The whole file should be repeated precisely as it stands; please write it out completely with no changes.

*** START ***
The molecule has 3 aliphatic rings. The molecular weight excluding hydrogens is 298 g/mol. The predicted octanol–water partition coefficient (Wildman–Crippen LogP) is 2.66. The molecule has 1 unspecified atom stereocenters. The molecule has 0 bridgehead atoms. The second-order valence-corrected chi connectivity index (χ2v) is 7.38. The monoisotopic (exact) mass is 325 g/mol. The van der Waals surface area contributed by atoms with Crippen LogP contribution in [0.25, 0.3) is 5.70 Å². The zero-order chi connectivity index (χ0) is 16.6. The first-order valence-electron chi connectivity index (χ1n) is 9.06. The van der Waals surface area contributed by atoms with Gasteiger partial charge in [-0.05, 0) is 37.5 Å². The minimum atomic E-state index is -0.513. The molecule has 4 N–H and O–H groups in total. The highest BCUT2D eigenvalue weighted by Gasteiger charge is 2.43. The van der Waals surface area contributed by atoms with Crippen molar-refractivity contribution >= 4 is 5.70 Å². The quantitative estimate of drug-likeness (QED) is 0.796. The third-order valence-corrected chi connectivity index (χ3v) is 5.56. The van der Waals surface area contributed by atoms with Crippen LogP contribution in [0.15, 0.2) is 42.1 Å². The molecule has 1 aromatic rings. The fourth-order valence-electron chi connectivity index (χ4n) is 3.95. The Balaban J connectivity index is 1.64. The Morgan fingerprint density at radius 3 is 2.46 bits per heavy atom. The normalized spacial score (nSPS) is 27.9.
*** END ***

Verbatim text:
The molecule has 3 aliphatic rings. The molecular weight excluding hydrogens is 298 g/mol. The predicted octanol–water partition coefficient (Wildman–Crippen LogP) is 2.66. The molecule has 1 unspecified atom stereocenters. The molecule has 0 bridgehead atoms. The second-order valence-corrected chi connectivity index (χ2v) is 7.38. The monoisotopic (exact) mass is 325 g/mol. The van der Waals surface area contributed by atoms with Crippen LogP contribution in [0.25, 0.3) is 5.70 Å². The zero-order chi connectivity index (χ0) is 16.6. The first-order valence-electron chi connectivity index (χ1n) is 9.06. The van der Waals surface area contributed by atoms with Gasteiger partial charge in [-0.05, 0) is 37.5 Å². The minimum atomic E-state index is -0.513. The molecule has 4 N–H and O–H groups in total. The highest BCUT2D eigenvalue weighted by Gasteiger charge is 2.43. The van der Waals surface area contributed by atoms with Crippen molar-refractivity contribution >= 4 is 5.70 Å². The quantitative estimate of drug-likeness (QED) is 0.796. The third-order valence-corrected chi connectivity index (χ3v) is 5.56. The van der Waals surface area contributed by atoms with Crippen LogP contribution in [0.15, 0.2) is 42.1 Å². The molecule has 1 aromatic rings. The fourth-order valence-electron chi connectivity index (χ4n) is 3.95. The Balaban J connectivity index is 1.64. The Morgan fingerprint density at radius 3 is 2.46 bits per heavy atom. The normalized spacial score (nSPS) is 27.9.